Monday night, the City of Saline leaders began what may be a long conversation about connecting Curtiss and Mill Pond parks.
Saline’s most prominent parks are only about 50 feet apart but they’re not connected. The Mill Pond dam disconnects the natural link that is the Saline River. For hikers and runners, US-12 is a major obstacle.
Park connectivity has become a running theme in the City of Saline. There are plans to connect Salt Springs Park to Curtiss Park and the proposed Saline River Preserve. The word “connect” appears in the proposed Parks master plan 54 times.
Jim Peters, a former city council member who now serves on the Parks Commission, is one of several Saline residents who believes the city must find a way to help residents safely cross U2-12. He’s had conversations with Mayor Brian Marl about connectivity. At Monday’s city council meeting, he asked the city to consider building a tunnel underneath US-12 or an island in the middle of the road.
Peters told council it was an issue of public safety.
“Right now when you come out of Mill Pond Park you’re only about 50 feet away from Curtiss Park. We’re asking people to cross at Mill Street. That’s 130 yards away,” Peters said. “Human nature being what it is people may cross right there. It’s a public safety issue. If we’re inviting people to cross US-12, we need to have safe ways to do it.”
Peters spoke of two options. The option he liked best was a tunnel made of precast concrete. Peters said this would allow hikers, runners and cyclists to cross under Michigan Avenue without having to stop and without fear of traffic. Peters acknowledged the cost of such a project and said a traffic island would be cheaper and still give pedestrians the ability to focus on one stream of traffic at a time.
To save money, Peters suggested council consider connecting the parks while Michigan Avenue was being reconstructed.
“If we don’t do it know, it may be decades before we get a chance to do it again,” Peters said.
Council members agreed with Peters’ premise.
“I concur with Mr. Peters’ concern about safety. Folks tend to cross Michigan Avenue and take the most direct route. We’re fortunate we’ve had no serious accidents yet,” Councilor David Rhoads said.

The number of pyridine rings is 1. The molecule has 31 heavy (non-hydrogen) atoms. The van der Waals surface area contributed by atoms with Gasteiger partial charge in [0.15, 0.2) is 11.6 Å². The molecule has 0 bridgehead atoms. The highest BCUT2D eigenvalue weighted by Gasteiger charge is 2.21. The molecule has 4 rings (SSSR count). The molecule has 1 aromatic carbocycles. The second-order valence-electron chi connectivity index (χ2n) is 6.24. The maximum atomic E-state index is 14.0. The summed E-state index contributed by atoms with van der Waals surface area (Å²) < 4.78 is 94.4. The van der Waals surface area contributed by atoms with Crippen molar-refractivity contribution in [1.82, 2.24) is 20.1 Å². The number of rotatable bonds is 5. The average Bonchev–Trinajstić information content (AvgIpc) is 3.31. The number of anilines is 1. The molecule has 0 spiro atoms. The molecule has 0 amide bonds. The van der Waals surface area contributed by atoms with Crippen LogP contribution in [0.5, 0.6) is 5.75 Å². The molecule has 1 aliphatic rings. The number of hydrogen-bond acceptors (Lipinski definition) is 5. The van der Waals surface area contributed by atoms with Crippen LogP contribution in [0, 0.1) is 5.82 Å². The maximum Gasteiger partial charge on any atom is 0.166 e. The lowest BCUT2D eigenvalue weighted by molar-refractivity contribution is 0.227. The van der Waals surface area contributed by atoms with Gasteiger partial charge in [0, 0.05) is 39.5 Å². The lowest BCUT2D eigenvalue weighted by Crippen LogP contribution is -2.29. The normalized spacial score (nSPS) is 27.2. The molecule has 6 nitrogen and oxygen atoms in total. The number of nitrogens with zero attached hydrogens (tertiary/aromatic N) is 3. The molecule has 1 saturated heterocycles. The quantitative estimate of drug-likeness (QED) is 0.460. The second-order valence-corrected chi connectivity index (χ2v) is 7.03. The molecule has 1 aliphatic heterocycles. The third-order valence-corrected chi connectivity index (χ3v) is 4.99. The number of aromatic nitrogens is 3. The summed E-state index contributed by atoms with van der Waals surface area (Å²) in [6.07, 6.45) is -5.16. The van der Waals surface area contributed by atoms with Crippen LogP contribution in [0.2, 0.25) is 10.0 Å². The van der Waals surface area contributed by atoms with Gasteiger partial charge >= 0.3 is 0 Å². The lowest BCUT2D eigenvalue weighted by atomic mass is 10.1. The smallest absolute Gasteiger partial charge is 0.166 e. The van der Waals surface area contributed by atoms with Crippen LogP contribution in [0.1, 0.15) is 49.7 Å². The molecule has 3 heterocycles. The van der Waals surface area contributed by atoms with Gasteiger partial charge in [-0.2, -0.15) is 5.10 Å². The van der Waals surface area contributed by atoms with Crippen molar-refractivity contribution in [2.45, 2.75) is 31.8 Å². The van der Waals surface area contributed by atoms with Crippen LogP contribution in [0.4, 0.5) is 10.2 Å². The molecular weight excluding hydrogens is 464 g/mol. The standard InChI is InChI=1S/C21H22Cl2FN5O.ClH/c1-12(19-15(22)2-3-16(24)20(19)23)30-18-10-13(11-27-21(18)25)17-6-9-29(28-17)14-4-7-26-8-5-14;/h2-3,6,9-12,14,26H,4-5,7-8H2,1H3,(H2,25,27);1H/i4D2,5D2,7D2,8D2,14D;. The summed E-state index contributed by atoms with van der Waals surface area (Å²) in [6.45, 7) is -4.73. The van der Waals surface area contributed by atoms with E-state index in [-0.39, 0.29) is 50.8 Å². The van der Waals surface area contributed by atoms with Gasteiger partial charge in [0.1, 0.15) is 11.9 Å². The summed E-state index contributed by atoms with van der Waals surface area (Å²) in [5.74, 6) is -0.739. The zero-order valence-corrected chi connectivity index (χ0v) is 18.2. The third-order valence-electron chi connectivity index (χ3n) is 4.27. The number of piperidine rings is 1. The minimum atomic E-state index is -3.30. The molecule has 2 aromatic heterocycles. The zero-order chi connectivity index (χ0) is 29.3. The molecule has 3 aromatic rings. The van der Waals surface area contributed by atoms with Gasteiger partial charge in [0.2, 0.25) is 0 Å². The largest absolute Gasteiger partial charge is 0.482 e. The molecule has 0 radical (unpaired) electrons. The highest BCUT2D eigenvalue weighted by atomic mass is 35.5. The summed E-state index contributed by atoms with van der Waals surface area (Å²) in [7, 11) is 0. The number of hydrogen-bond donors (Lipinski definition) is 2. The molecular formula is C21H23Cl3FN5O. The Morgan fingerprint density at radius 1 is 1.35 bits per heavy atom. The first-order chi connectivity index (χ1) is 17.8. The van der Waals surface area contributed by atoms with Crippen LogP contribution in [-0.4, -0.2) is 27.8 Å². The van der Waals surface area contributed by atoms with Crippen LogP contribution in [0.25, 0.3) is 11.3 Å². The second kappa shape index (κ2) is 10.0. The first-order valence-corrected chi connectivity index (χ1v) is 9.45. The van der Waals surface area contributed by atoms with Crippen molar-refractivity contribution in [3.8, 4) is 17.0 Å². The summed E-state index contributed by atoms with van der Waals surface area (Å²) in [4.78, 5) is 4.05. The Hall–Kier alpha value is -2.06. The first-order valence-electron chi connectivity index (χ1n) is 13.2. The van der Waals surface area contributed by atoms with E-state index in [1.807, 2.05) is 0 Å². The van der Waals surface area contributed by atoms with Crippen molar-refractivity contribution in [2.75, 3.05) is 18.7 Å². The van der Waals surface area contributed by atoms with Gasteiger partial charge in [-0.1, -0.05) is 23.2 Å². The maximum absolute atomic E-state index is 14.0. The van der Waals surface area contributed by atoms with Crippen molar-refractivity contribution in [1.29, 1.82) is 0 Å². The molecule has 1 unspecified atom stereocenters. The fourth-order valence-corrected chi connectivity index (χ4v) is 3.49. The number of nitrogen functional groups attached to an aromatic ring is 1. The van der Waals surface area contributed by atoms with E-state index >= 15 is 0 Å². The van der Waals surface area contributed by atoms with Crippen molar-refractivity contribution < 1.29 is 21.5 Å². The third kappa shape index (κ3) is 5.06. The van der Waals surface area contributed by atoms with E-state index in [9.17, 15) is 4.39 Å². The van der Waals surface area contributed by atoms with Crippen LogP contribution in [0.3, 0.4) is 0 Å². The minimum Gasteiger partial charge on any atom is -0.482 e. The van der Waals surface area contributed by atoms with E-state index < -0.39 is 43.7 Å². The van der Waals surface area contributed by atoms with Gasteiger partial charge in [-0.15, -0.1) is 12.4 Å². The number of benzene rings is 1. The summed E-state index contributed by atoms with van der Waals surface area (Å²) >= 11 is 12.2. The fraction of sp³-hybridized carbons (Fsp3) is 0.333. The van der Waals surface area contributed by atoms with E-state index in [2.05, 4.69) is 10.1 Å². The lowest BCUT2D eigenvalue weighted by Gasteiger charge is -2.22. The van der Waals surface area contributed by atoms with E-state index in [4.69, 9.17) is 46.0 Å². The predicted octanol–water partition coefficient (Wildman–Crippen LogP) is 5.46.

Councilor Jack Ceo said he understood the concern because he’s seen people crossing the street with fishing poles and small children.
The 2016 project will create a new traffic island near Oakwood Cemetery, which will gives people crossing the road between parks a safer option that’s a little closer. Rhoads also said the merging of the lanes on Michigan Avenue will happen further east, which should make crossing a little safer.
But a park connection across or under Michigan Avenue is not in the cards in 2016. City Manager Todd Campbell said the MDOT plans are locked in and the city would not be able to add such major elements to the project at this late date.
Mayor Brian Marl said it was probably not feasible to advocate for a tunnel to connect the parks at this time.
“I do think it’s critical to have a long-term vision for connectivity and there are a number of ways to enhance walkability,” Marl said.
“The concept of a tunnel is great. It may be 5-10 years out before things happen,” he said.
Marl thanked Peters for speaking to council about the issue and said he expected it was the beginning of a long conversation.
After the meeting Peters couldn't say how much a tunnel or island might cost. But he said whatever was done would be cheaper if it was done in conjunction with the 2016 Michigan project.
The draft of the Parks and Recreation Master Plan also alludes to connecting the two parks.
Attendees displayed their frustration with the lack of connectivity between Curtiss and Mill Pond Park. The lack of a sidewalk along the Mill Pond side of Michigan Avenue was frequently mentioned as part of this issue. Construction of a tunnel beneath Michigan Avenue was discussed as an option at both input fair and later in more detail at the Parks Commission meeting on December 8, 2015.